Skip to main contentSkip to main content
You are the owner of this article.
You have permission to edit this article.
Edit
This holiday the Richmond Times-Dispatch is partnering with An Achievable Dream who will sponsor 3,750 free 3-month digital subscriptions for new subscribers.
Go Now
Terms and Conditions apply.
top story breaking

Plan to rename Robert E. Lee Bridge is withdrawn

  • 0
20200617_MET_LEE_02

An effort to rename the Robert E. Lee Memorial Bridge has stalled after objections to the name “Belvidere.”

Originally called the James River Bridge when constructed in 1933, it was renamed for the Confederate general a year later and remained that way when the crossing was rebuilt in 1985.

It’ll be back to square one for Richmond Councilwoman Stephanie Lynch’s hopes of renaming the Robert E. Lee Memorial Bridge.

Lynch had hoped to recharge a stalled effort with a proposal to call the span the Belvidere Bridge, after the street that meets its northern side.

“That’s what a lot of people call it anyway,” she said.

And when she learned that “belvidere” can be translated as “beautiful view,” she thought she had a winner, after her resolution from two years ago to launch a community process to find a new name came to naught during the pandemic.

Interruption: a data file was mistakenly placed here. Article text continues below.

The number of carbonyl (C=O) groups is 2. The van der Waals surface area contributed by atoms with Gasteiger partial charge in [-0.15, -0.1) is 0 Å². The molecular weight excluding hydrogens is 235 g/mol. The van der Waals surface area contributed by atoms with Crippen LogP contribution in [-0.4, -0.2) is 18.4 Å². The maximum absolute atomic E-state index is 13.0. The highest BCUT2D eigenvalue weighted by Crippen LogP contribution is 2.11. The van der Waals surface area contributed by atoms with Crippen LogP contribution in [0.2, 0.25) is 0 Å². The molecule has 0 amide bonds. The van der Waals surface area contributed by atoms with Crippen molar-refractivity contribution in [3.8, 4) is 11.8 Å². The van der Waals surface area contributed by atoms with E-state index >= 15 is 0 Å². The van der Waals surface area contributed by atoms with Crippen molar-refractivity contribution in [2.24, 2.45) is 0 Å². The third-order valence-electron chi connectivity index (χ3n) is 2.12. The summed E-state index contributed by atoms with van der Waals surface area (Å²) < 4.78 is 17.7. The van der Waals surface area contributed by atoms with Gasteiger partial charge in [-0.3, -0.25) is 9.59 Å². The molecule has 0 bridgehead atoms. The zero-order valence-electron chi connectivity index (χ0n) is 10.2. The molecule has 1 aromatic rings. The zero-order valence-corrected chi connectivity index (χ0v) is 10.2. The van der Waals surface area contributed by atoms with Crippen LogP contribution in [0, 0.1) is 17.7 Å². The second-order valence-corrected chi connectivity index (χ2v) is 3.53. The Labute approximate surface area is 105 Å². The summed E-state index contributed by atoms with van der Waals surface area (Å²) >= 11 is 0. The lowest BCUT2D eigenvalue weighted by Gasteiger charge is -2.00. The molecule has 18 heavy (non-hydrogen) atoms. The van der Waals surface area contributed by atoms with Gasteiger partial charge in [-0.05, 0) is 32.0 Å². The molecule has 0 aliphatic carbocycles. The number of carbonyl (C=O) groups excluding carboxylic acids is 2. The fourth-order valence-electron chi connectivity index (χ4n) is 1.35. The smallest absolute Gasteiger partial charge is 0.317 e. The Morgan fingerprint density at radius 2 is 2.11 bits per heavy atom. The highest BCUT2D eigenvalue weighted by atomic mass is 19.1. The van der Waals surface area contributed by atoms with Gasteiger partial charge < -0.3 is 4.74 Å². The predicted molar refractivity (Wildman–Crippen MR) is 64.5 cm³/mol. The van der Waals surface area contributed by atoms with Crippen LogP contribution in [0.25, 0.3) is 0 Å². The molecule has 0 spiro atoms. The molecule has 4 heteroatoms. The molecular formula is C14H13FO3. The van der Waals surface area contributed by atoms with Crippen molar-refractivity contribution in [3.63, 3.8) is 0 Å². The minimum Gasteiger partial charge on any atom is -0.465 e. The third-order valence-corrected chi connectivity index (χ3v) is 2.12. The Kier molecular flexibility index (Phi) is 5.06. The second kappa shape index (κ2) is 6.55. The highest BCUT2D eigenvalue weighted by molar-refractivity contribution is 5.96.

Henrico County police arrest 8 in online prostitution sting

But she’s heard — not directly and not from anyone in her district, which reaches both ends of the bridge linking Oregon Hill with South Richmond — that the Belvidere name is stirring controversy.

It was the name of the mansion that the planter William Byrd III built above the falls of the James River in 1758, with wealth he’d amassed — and eventually gambled away — from the work of the hundreds of slaves on 179,000 acres he inherited.

Lynch has also heard it was the name of a Quaker-run school for the children of freed slaves.

20200617_MET_LEE_01

Richmond has had a Robert E. Lee Bridge since the 1930s. The name remained when the bridge was rebuilt in 1985.

“Richmond’s history is complicated,” she said.

She said that by withdrawing her renaming proposal, her old resolution calling for a community process to decide on a new name remains in force.

With no fuss, Lee Bridge renaming approved, goes now to Richmond's city council

Lynch introduced it before the death of George Floyd at the hands of Minneapolis police sparked nationwide calls to rethink Confederate monuments and street names.

“It’s probably the most prominent feature named after Robert E. Lee,” she said.

Planning Commission approves landscaping plan for Monument Avenue circle

Originally called the James River Bridge when constructed in 1933, it was renamed for the Confederate general a year later and remained that way when the crossing was rebuilt in 1985.

Lynch said she’s hoping that the community renaming process she wanted to launch now takes life.

“I just want the signs down.”

dress@timesdispatch.com

(804) 649-6948

Twitter: @daveress1

0 Comments

Related to this story

Get up-to-the-minute news sent straight to your device.

Topics

Breaking News